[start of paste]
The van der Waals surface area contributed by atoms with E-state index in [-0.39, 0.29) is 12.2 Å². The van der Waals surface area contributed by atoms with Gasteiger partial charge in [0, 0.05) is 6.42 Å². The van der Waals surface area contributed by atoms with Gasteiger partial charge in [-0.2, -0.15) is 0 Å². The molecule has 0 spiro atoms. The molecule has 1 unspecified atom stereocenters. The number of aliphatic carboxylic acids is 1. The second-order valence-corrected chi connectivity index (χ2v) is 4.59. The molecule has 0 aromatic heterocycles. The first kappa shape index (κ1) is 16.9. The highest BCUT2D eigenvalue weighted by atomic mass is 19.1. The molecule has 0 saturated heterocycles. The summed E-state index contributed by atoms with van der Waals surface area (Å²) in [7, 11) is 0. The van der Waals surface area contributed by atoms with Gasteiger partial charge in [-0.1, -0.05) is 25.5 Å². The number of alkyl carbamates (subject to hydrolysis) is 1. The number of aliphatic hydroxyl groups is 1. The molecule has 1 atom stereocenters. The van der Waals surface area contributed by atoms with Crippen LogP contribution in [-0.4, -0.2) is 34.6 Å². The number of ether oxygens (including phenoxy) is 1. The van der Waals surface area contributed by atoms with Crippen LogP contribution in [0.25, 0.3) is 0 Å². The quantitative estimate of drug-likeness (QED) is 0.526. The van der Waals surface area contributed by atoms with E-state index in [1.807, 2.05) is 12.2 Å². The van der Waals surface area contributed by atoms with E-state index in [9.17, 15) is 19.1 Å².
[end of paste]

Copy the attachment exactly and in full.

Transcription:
The van der Waals surface area contributed by atoms with E-state index in [-0.39, 0.29) is 12.2 Å². The van der Waals surface area contributed by atoms with Gasteiger partial charge in [0, 0.05) is 6.42 Å². The van der Waals surface area contributed by atoms with Gasteiger partial charge in [-0.2, -0.15) is 0 Å². The molecule has 0 spiro atoms. The molecule has 1 unspecified atom stereocenters. The number of aliphatic carboxylic acids is 1. The second-order valence-corrected chi connectivity index (χ2v) is 4.59. The molecule has 0 aromatic heterocycles. The first kappa shape index (κ1) is 16.9. The highest BCUT2D eigenvalue weighted by atomic mass is 19.1. The molecule has 0 saturated heterocycles. The summed E-state index contributed by atoms with van der Waals surface area (Å²) in [7, 11) is 0. The van der Waals surface area contributed by atoms with Gasteiger partial charge in [-0.1, -0.05) is 25.5 Å². The number of alkyl carbamates (subject to hydrolysis) is 1. The number of aliphatic hydroxyl groups is 1. The molecule has 1 atom stereocenters. The van der Waals surface area contributed by atoms with Crippen LogP contribution in [-0.4, -0.2) is 34.6 Å². The number of ether oxygens (including phenoxy) is 1. The van der Waals surface area contributed by atoms with Crippen LogP contribution in [0.25, 0.3) is 0 Å². The quantitative estimate of drug-likeness (QED) is 0.526. The van der Waals surface area contributed by atoms with E-state index in [1.807, 2.05) is 12.2 Å². The van der Waals surface area contributed by atoms with E-state index in [9.17, 15) is 19.1 Å².